The Military Order of the Purple Heart (MOPH) was formed in 1932 for the protection and mutual interest of all who have received the decoration. Composed exclusively of decoration recipients, it is the only Veterans organization comprised strictly of combat Veterans.

Purple Heart Wines

John Moynier, Winemaker – Purple Heart Wines

The Purple Heart Foundation is the fundraising engine of the MOPH and Foundation Senior Vice President Bill Hutton begins the show by outlining the programs offered to Veterans and their families through the organization. Bill is a retired Marine wounded three times and also earning a Silver Star during his service in Vietnam.


The Foundation and MOPH have a number of continuing initiatives and Bill was careful to emphasize that their programs and services are available to ALL Veterans, not just those who earned a Purple Heart.

John Moynier enlisted in the Air Force during the Vietnam era and spent the majority of his career as a military sentry dog handler and trainer. Upon departing military service he decided to pursue a degree in Veterinary Science at the University of California Davis. Instead, he found himself drawn toward their highly regarded viticulture program. He has been a winemaker for 41 years, thirty two of which have been with the C. Mondavi and Family Vineyards.

John has been involved with this special project since 2014 and, as a Veteran himself, he is thrilled to be part of this unique fundraising program that supports Veterans. So far this year, they have donated $40,000 to the foundation.

TAKEAWAY:  This is a wonderful wine and they could probably charge more per bottle. But a reasonable price means more people can enjoy – and support – the Purple Heart Foundation.


I am Suicidal and I Won’t Give Up – Sean Cavanagh



Sean Cavanagh has struggled with thoughts of suicide for two decades.

Several hundred times the dark thoughts have come, ranging from deep depression to a moment when he sat in his bedroom, a loaded Glock in his hand. A member of both the military and law enforcement community for two decades, he was well aware of the stigma attached to suicide so he kept his struggle to himself.  Then, following conversations with two separate colleagues who were suffering, he confessed that he TOO struggled with those demons. Following those interactions he decided to share his pain publicly..very publicly by posting an open letter on the Havok Journal website.  That gutsy moved proved cathartic to both him and to many warriors who are fighting a similar battle.

Sean has taught suicide intervention as part of training for police personnel.  Sometimes he taught the course while feeling suicidal himself. But he found strength and determination to move forward one more hour, one more day, one more week.

Sean believes that the nature of law enforcement/military jobs creates an extra challenge because they are taught to compartmentalize.  The pragmatic issues of safety & security also complicate matters for members of these disciplines who may wish to seek help.

As a hostage negotiator, Sean has had to talk people out of committing suicide. During our conversation he also shares signs to look for and appropriate actions to take if you suspect a friend or colleague may be struggling with thoughts of suicide.

TAKEAWAY: For every suicide there are a thousand deaths among those left behind.

If you or someone you know is struggling with this issue please visit:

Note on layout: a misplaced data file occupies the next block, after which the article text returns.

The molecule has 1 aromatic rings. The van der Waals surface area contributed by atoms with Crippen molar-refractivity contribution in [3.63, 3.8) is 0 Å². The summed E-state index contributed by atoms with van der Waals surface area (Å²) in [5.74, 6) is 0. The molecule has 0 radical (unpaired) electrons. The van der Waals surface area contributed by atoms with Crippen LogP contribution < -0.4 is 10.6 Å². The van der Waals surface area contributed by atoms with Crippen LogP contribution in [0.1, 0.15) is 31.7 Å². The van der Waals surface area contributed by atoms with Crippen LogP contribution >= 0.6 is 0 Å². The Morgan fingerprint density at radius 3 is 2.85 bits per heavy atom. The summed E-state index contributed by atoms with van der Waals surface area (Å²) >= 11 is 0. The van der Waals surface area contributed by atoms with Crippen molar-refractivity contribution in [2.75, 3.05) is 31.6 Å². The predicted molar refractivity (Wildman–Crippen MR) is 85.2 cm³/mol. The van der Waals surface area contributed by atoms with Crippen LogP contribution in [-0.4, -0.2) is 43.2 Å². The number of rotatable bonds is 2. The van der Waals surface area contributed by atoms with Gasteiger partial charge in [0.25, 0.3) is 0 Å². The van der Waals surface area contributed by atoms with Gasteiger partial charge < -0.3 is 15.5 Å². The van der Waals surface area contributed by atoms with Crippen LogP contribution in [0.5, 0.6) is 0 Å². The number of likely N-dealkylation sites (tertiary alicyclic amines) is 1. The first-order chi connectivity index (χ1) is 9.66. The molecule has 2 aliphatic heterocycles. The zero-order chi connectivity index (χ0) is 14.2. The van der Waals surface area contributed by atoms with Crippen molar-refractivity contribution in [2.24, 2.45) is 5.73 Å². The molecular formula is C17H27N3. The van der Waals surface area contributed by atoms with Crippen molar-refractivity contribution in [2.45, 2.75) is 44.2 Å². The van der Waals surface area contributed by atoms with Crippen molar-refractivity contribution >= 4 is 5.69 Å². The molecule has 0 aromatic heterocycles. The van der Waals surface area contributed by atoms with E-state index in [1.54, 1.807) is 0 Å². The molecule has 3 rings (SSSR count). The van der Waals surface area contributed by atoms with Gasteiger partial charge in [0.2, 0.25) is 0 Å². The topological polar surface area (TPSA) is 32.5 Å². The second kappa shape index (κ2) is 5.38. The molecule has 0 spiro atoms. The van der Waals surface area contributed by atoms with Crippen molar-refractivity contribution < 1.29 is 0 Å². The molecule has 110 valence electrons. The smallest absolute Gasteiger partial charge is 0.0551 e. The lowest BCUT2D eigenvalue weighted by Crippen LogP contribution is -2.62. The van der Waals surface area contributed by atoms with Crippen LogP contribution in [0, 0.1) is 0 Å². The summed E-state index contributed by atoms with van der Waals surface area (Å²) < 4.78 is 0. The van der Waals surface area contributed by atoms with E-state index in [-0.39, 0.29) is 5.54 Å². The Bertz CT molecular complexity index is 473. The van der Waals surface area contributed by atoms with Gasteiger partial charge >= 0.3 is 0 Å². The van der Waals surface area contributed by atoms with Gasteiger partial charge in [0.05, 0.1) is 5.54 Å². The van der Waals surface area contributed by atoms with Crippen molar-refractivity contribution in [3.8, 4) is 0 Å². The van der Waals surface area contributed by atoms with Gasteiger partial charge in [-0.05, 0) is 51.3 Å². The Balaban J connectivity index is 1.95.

Vets 4 Warriors OR call the Veterans Crisis Line  (800) 273-8255


Have You Checked out our Podcasts?

Over 12,000 persons have this year!  If you haven’t visited recently, here is what you may have missed:

In addition to some names you might recognize like Roger Staubach, Dale Dye, Jim McDivitt and Radney Foster we have also spoken with others whose names might NOT be so familiar but are true American Heroes:

The brave helicopter pilots who landed on a cliff side to rescue Marcus Luttrell in the “Lone Survivor” story

A Marine pilot who earned FOUR Distinguished Flying Crosses in Vietnam, returning from one mission with palm fronds stuck in his tail section.

A soldier who was a teenager when he jumped into Normandy, survived the Battle of the Bulge and went on to lead clandestine missions in both Korea and Vietnam.

Check out our podcast archives using the tab above, now conveniently organized by broadcast month!


FBI on 9/11 – James Gagliano

FBI 9/11

James A. Gagliano

Retired Ranger and FBI Special Agent James Gagliano knew about the threat of terrorists before 9/11 – he saw it firsthand in Yemen.

As a member of the elite FBI Hostage Rescue Team, James was dispatched to provide security for the FBI investigators building the case against al-Qa’ida following the December 2000 attack on the USS Cole.  He recalls pacing the deck of the wounded Cole, his weapon at the ready, and thinking thoughts of revenge.

A graduate of WestPoint who earned his Ranger tab and served with the 10th Mountain Division, he knew about conflict.  His 25 year career with the FBI would take him to several locations on the planet and into the sewers of undercover drug work.  But none of that would prepare him for what he witnessed on September 11.

Were it not for a dental appointment and a leg still in a soft cast from recent surgery, James would most likely have been one of the victims of the brazen attacks on the World Trade Center.  As it was, he spent many days following the attack working “the pile” to recover evidence.

James recounts many of the images seared into his mind from that fateful day; the look exchanged with a New York police officer when he passed through the barricade on his way toward the towers and the horrific image of fellow Americans jumping to their deaths rather than being burned alive.

Two of his FBI comrades gave their lives that day – Special Agent Leonard Hatton, who entered the World Trade Center to help and lost his life rescuing civilians and retired Special Agent John Patrick O’Neill, his supervisor in Yemen and the man considered by many to be the man who unsuccessfully tried to warn our nation about the looming terrorist threats.

James penned a compelling and passionate piece for Havok Journal about his experiences and thoughts on 9/11 titled “Earn This”.